Steve Griffin, CEO of FLEDC

Steve Griffin, CEO of the Finger Lakes Economic Development Center, added, “Our community has benefited enormously from Greenidge, and I’m extremely disappointed in this decision. Not only has Greenidge hired locally, including recent local high school graduates, but they created more jobs in tech than anyone is the area, and more than they had originally estimated. These jobs are paying some of the highest salaries in the county, and overall double the county average. It's exactly the type of jobs we need to be creating in this region to attract and retain a talented workforce. Beyond providing jobs, Greenidge has also brought millions of dollars in increased local PILOT and tax payments, which benefit our schools and our community at large. With Greenidge operating well within New York’s strict environmental guidelines, it’s a positive economic force for our region.”  

Larry Lewis

Larry Lewis, President of the Yates County Farm Bureau, said, “As a longtime resident of this community, a farmer, and President of the Yates County Farm Bureau, I know firsthand how important our work and actions around our climate are to ensuring the future of agriculture. Greenidge Generation is a great local employer that actively contributes to our community and is helping to drive our economy across industries in the area and doing it all within our state’s excellent environmental standards. We need families to stay in our region for ALL our industries to thrive, and Greenidge has provided a path for people to stay and grow careers – right here. That’s why we are extremely disappointed in this decision and hope to see Greenidge continue to operate.”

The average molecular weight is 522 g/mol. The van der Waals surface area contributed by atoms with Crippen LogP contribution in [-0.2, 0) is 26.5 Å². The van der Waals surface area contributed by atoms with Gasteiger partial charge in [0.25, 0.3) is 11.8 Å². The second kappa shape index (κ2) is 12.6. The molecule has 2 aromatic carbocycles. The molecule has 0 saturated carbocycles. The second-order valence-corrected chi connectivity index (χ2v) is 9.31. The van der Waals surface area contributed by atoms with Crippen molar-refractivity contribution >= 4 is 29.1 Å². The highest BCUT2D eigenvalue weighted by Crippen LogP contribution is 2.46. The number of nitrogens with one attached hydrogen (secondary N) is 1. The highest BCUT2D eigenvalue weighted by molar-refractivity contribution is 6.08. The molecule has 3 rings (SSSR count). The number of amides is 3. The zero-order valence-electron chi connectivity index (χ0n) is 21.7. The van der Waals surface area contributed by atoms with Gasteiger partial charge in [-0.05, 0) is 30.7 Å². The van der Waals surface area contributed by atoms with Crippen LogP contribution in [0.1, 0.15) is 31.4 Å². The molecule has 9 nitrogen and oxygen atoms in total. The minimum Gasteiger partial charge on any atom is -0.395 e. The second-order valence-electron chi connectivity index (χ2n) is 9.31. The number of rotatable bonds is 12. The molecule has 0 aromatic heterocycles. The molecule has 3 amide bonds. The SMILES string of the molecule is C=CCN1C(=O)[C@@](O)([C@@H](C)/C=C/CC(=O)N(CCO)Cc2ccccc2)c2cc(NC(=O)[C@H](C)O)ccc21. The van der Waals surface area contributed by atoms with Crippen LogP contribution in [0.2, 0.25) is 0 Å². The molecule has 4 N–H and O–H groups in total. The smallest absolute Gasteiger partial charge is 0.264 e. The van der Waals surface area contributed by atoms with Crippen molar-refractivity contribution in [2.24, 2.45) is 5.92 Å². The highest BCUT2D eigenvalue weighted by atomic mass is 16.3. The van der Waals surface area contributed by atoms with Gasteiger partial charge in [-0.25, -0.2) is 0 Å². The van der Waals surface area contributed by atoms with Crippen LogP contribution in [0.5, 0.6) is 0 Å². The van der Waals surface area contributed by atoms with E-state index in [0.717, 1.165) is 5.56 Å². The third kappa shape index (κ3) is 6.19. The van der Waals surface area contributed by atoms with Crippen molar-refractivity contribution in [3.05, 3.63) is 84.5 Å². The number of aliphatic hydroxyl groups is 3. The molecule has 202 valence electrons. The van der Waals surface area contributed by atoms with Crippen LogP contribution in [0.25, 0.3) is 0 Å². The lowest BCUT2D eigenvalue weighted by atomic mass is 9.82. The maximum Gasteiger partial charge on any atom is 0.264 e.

Mike Davis, Business Manager of the International Brotherhood of Electrical Workers Local 840, said, “It is a sad day in New York State when we can throw away good-paying jobs in a hi-tech field. This decision satisfies a small fraction of people whose beliefs are based on fears and who cover their ears to the facts. Rally after rally with almost no one from the towns and county around Greenridge itself because they live here and know the truth.  What should I tell my workers and their families? I guess I’ll just tell them, "Sorry, I guess working-class families don’t rate as high as some of the wealthy families that live on the lake."